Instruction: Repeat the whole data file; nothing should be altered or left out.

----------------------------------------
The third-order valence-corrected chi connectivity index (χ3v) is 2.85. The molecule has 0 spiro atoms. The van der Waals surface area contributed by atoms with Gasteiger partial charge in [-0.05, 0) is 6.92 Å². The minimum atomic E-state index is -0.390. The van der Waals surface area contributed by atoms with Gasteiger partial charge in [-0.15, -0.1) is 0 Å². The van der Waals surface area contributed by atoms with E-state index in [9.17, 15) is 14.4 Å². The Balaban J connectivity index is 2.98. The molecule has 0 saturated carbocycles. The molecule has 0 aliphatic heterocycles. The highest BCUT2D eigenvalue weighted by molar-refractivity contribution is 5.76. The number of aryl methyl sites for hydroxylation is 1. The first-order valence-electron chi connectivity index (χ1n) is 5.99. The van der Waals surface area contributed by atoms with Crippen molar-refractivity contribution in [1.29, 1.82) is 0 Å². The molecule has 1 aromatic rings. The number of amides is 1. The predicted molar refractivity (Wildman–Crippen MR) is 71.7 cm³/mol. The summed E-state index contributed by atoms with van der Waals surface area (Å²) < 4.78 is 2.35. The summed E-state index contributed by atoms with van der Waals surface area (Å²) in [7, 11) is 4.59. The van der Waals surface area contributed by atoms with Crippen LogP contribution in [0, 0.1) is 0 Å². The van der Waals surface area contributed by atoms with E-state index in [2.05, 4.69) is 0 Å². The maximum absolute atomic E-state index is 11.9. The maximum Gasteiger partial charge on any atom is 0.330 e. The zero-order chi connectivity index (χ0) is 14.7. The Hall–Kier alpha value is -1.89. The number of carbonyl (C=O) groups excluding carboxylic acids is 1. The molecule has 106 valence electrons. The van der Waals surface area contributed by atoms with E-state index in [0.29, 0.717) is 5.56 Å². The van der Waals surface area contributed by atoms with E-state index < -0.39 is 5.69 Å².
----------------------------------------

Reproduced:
The third-order valence-corrected chi connectivity index (χ3v) is 2.85. The molecule has 0 spiro atoms. The van der Waals surface area contributed by atoms with Gasteiger partial charge in [-0.05, 0) is 6.92 Å². The minimum atomic E-state index is -0.390. The van der Waals surface area contributed by atoms with Gasteiger partial charge in [-0.15, -0.1) is 0 Å². The van der Waals surface area contributed by atoms with E-state index in [9.17, 15) is 14.4 Å². The Balaban J connectivity index is 2.98. The molecule has 0 saturated carbocycles. The molecule has 0 aliphatic heterocycles. The highest BCUT2D eigenvalue weighted by molar-refractivity contribution is 5.76. The number of aryl methyl sites for hydroxylation is 1. The first-order valence-electron chi connectivity index (χ1n) is 5.99. The van der Waals surface area contributed by atoms with Crippen molar-refractivity contribution in [1.29, 1.82) is 0 Å². The molecule has 1 aromatic rings. The number of amides is 1. The predicted molar refractivity (Wildman–Crippen MR) is 71.7 cm³/mol. The summed E-state index contributed by atoms with van der Waals surface area (Å²) < 4.78 is 2.35. The summed E-state index contributed by atoms with van der Waals surface area (Å²) in [7, 11) is 4.59. The van der Waals surface area contributed by atoms with Crippen LogP contribution in [0, 0.1) is 0 Å². The van der Waals surface area contributed by atoms with E-state index in [2.05, 4.69) is 0 Å². The maximum absolute atomic E-state index is 11.9. The maximum Gasteiger partial charge on any atom is 0.330 e. The zero-order chi connectivity index (χ0) is 14.7. The Hall–Kier alpha value is -1.89. The number of carbonyl (C=O) groups excluding carboxylic acids is 1. The molecule has 106 valence electrons. The van der Waals surface area contributed by atoms with E-state index in [0.29, 0.717) is 5.56 Å². The van der Waals surface area contributed by atoms with E-state index < -0.39 is 5.69 Å².